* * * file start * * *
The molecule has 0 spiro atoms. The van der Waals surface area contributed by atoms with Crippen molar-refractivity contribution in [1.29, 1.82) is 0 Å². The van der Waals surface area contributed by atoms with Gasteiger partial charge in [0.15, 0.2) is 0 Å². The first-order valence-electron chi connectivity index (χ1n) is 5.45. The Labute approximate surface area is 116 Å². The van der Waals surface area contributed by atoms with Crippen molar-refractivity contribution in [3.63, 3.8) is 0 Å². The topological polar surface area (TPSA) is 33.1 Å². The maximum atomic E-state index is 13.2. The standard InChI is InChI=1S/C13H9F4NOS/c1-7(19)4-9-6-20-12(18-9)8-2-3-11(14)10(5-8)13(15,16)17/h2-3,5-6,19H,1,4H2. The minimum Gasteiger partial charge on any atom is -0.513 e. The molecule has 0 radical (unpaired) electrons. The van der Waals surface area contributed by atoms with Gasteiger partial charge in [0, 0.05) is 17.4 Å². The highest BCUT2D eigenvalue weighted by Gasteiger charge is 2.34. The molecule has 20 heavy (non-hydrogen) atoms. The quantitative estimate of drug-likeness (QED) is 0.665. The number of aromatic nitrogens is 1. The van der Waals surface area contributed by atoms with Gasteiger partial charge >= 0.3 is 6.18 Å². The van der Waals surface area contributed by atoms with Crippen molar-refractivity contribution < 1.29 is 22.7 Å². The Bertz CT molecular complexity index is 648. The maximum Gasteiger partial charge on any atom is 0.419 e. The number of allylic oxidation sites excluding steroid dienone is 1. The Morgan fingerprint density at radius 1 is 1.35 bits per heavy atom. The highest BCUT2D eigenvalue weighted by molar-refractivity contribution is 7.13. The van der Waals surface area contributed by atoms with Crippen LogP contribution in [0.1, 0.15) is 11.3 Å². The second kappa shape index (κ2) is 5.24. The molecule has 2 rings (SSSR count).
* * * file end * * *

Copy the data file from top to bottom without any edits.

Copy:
The molecule has 0 spiro atoms. The van der Waals surface area contributed by atoms with Crippen molar-refractivity contribution in [1.29, 1.82) is 0 Å². The van der Waals surface area contributed by atoms with Gasteiger partial charge in [0.15, 0.2) is 0 Å². The first-order valence-electron chi connectivity index (χ1n) is 5.45. The Labute approximate surface area is 116 Å². The van der Waals surface area contributed by atoms with Crippen molar-refractivity contribution in [3.63, 3.8) is 0 Å². The topological polar surface area (TPSA) is 33.1 Å². The maximum atomic E-state index is 13.2. The standard InChI is InChI=1S/C13H9F4NOS/c1-7(19)4-9-6-20-12(18-9)8-2-3-11(14)10(5-8)13(15,16)17/h2-3,5-6,19H,1,4H2. The minimum Gasteiger partial charge on any atom is -0.513 e. The molecule has 0 radical (unpaired) electrons. The van der Waals surface area contributed by atoms with Gasteiger partial charge in [0, 0.05) is 17.4 Å². The highest BCUT2D eigenvalue weighted by Gasteiger charge is 2.34. The molecule has 20 heavy (non-hydrogen) atoms. The quantitative estimate of drug-likeness (QED) is 0.665. The number of aromatic nitrogens is 1. The van der Waals surface area contributed by atoms with Gasteiger partial charge >= 0.3 is 6.18 Å². The van der Waals surface area contributed by atoms with Crippen molar-refractivity contribution < 1.29 is 22.7 Å². The Bertz CT molecular complexity index is 648. The maximum Gasteiger partial charge on any atom is 0.419 e. The number of allylic oxidation sites excluding steroid dienone is 1. The Morgan fingerprint density at radius 1 is 1.35 bits per heavy atom. The highest BCUT2D eigenvalue weighted by molar-refractivity contribution is 7.13. The van der Waals surface area contributed by atoms with Crippen LogP contribution in [0.1, 0.15) is 11.3 Å². The second kappa shape index (κ2) is 5.24. The molecule has 2 rings (SSSR count).